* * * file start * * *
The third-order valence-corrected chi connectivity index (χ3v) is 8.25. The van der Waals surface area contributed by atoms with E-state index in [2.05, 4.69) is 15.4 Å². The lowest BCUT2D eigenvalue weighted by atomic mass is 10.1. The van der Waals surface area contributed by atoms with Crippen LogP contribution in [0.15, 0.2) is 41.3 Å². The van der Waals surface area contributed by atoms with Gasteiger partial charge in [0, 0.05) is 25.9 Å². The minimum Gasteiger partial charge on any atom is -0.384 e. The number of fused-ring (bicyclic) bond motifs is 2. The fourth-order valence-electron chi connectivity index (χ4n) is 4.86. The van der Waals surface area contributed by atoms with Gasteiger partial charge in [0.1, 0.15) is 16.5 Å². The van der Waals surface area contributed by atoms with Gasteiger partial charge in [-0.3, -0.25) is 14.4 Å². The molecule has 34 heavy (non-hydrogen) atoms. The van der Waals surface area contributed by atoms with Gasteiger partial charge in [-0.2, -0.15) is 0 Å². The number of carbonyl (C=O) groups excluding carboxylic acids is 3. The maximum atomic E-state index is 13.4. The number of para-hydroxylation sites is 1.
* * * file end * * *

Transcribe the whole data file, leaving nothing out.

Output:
The third-order valence-corrected chi connectivity index (χ3v) is 8.25. The van der Waals surface area contributed by atoms with E-state index in [2.05, 4.69) is 15.4 Å². The lowest BCUT2D eigenvalue weighted by atomic mass is 10.1. The van der Waals surface area contributed by atoms with Crippen LogP contribution in [0.15, 0.2) is 41.3 Å². The van der Waals surface area contributed by atoms with Gasteiger partial charge in [0, 0.05) is 25.9 Å². The minimum Gasteiger partial charge on any atom is -0.384 e. The number of fused-ring (bicyclic) bond motifs is 2. The fourth-order valence-electron chi connectivity index (χ4n) is 4.86. The van der Waals surface area contributed by atoms with Gasteiger partial charge in [0.1, 0.15) is 16.5 Å². The van der Waals surface area contributed by atoms with Gasteiger partial charge in [-0.3, -0.25) is 14.4 Å². The molecule has 34 heavy (non-hydrogen) atoms. The van der Waals surface area contributed by atoms with Gasteiger partial charge in [-0.2, -0.15) is 0 Å². The number of carbonyl (C=O) groups excluding carboxylic acids is 3. The maximum atomic E-state index is 13.4. The number of para-hydroxylation sites is 1.